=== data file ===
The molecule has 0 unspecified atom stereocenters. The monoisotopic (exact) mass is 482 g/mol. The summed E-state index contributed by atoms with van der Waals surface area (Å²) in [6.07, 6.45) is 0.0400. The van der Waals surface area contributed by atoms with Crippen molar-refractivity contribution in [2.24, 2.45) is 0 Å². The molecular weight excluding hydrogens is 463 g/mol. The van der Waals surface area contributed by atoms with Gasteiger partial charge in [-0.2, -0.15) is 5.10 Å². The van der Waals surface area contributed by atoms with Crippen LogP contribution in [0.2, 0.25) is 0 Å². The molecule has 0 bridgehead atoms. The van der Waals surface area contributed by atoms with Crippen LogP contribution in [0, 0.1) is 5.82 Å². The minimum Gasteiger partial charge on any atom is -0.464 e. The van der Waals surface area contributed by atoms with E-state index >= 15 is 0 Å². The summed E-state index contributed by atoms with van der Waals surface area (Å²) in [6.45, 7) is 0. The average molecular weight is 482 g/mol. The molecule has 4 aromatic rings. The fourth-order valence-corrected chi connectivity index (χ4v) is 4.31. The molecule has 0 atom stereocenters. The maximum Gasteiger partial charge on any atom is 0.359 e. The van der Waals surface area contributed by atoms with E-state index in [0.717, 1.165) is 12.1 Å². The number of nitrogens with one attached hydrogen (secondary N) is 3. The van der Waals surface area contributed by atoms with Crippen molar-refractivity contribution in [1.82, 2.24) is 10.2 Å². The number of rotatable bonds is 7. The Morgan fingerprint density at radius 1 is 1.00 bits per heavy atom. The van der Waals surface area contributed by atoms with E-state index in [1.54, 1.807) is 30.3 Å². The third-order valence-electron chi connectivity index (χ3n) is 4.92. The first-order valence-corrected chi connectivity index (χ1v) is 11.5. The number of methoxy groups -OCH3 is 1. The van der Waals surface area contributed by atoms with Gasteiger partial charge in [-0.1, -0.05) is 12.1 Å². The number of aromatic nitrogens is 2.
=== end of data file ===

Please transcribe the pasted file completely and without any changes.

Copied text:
The molecule has 0 unspecified atom stereocenters. The monoisotopic (exact) mass is 482 g/mol. The summed E-state index contributed by atoms with van der Waals surface area (Å²) in [6.07, 6.45) is 0.0400. The van der Waals surface area contributed by atoms with Crippen molar-refractivity contribution in [2.24, 2.45) is 0 Å². The molecular weight excluding hydrogens is 463 g/mol. The van der Waals surface area contributed by atoms with Gasteiger partial charge in [-0.2, -0.15) is 5.10 Å². The van der Waals surface area contributed by atoms with Crippen LogP contribution in [0.2, 0.25) is 0 Å². The molecule has 0 bridgehead atoms. The van der Waals surface area contributed by atoms with Crippen LogP contribution in [0, 0.1) is 5.82 Å². The minimum Gasteiger partial charge on any atom is -0.464 e. The van der Waals surface area contributed by atoms with E-state index >= 15 is 0 Å². The summed E-state index contributed by atoms with van der Waals surface area (Å²) in [6.45, 7) is 0. The average molecular weight is 482 g/mol. The molecule has 4 aromatic rings. The fourth-order valence-corrected chi connectivity index (χ4v) is 4.31. The molecule has 0 atom stereocenters. The maximum Gasteiger partial charge on any atom is 0.359 e. The van der Waals surface area contributed by atoms with E-state index in [0.717, 1.165) is 12.1 Å². The number of nitrogens with one attached hydrogen (secondary N) is 3. The van der Waals surface area contributed by atoms with Crippen molar-refractivity contribution in [1.82, 2.24) is 10.2 Å². The number of rotatable bonds is 7. The Morgan fingerprint density at radius 1 is 1.00 bits per heavy atom. The van der Waals surface area contributed by atoms with E-state index in [1.54, 1.807) is 30.3 Å². The third-order valence-electron chi connectivity index (χ3n) is 4.92. The first-order valence-corrected chi connectivity index (χ1v) is 11.5. The number of methoxy groups -OCH3 is 1. The van der Waals surface area contributed by atoms with Gasteiger partial charge in [-0.1, -0.05) is 12.1 Å². The number of aromatic nitrogens is 2.